As long as IPL was about a new format of cricket, entertainment and advertising, it was predictable and of minor interest to me. But I was hooked yesterday when I saw this fascinating encounter of the regular pompom wielding cheer girls of Chennai Super Kings with the elegantly attired (and beautiful) girls performing bharatanatyam-lavani blend ! That is a new battle field opening up for India’s encounter with this televised variety of ‘popular’ and ‘modern’. Modern Art galleries, Bharatanatyam, Odissi, Kuchipudi, Kathakali performances on the very visible squares of London and New York and finally Bollywood have been the battle scenes where the classical Indian art forms clashed with the popular styles from around the world. The changes wouldn’t be noticed until a good number of years pass and one wakes up to notice that this ain’t what it was a few years back.
That I call it a clash is not my impression of it. Look at the conversations happening! A Mumbai team fan mocks at his friend who is rooting for Pune for the ‘cheer queens’ the team has. And another calls them Pune Aunties. HT writes, the sari-clad cheerleaders of the Pune Warriors have failed to make an impact on the field. ToI observes, No dirty dancing for Team Pune’s cheer queens. A classical dancer feels that classical dance on the cricket field is an insult to the dance form. Yet, some like me watch it like a curious phenomenon and wish to see more of it. It somehow doesn’t seem to be going down well with the people and we have a mix of reactions. Going by the popular mill it appears that the classical dance performing ‘cheer queens’ are not hot enough. Most immediately turn to and look forward to the conventional cheer girls – the ones with pompoms. Oh, and the cheer queens don’t go with anything like that in hand.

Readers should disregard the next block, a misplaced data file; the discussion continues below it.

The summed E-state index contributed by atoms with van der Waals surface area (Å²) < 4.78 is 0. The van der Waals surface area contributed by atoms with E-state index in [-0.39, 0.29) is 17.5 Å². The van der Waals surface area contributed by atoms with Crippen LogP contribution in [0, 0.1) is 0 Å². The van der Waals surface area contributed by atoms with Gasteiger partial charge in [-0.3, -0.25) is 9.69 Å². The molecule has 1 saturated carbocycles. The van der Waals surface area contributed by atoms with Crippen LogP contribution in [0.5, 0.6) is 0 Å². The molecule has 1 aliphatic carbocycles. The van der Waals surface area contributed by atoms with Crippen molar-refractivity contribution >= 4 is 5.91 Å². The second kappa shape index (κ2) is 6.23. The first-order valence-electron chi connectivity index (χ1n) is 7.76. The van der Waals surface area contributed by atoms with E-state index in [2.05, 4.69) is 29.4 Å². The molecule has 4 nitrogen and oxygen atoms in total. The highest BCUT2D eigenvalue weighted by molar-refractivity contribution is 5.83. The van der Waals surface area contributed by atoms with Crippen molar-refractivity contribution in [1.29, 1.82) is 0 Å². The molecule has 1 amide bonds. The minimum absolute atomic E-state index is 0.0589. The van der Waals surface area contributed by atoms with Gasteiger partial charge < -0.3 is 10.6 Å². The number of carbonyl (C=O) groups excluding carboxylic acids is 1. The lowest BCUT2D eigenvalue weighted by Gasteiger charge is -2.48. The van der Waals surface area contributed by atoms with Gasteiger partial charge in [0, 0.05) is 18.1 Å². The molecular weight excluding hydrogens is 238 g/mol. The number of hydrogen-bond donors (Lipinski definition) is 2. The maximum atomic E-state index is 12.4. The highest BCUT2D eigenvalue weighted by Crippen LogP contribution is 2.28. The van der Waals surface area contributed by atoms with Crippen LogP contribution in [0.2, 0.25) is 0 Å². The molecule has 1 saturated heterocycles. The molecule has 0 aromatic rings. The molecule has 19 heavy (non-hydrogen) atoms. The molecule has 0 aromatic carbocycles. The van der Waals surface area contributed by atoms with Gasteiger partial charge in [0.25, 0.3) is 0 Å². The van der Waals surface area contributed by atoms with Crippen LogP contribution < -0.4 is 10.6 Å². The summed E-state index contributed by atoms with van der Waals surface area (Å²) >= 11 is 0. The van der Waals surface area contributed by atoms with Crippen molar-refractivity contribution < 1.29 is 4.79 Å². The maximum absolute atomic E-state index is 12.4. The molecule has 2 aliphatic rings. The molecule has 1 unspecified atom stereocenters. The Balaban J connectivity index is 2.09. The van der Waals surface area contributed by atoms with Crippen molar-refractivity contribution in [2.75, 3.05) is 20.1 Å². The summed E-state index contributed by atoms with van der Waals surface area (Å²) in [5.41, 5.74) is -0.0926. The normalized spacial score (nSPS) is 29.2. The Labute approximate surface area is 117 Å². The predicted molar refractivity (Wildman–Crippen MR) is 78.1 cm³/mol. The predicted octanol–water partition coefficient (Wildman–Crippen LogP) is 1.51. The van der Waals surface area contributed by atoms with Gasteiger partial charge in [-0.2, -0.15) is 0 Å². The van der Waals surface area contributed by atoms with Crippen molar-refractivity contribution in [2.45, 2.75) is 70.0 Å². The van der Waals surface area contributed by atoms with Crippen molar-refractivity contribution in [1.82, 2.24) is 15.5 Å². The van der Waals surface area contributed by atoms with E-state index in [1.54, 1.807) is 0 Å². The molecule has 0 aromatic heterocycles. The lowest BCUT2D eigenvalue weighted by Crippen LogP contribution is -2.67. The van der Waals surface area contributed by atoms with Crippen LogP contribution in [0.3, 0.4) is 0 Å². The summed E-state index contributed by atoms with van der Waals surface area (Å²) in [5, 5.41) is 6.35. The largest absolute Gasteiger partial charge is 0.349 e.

What is it that is not ‘delivered’ by the cheer queens that the cheer girls do? Asked differently, is it the sense of aesthetics that drive these reactions to the cheer girls vs cheer queens performance on the cricket field or the desire to see more skin? Of course the cheer queens have much of their bodies covered and draped in a not so revealing sense than the cheer girls. And if the cheer queens are not finding favour with the audience then what could be the reason? I strongly suspect that aesthetics or culture or anything of that sort is not at play here. More skin equals more entertainment and guarantees more visibility.
In such an environment it will be fascinating to see how these classical dance forms hold ground. For one I think this is a battle which is quite necessary for the Indian dance forms to win if we are to see a resurgence of classical and traditional Indian dance forms to gain some ground in the popular consumption spaces. I see a tension here and of course when I term it as an encounter. But this is not to argue for or against the ‘western’ influences. It is just to closely observe public imagination and impression of art forms of their own region or country. A modest exercise, yet important in the interest of studying culture and society. And how modern India will traverse this terrain.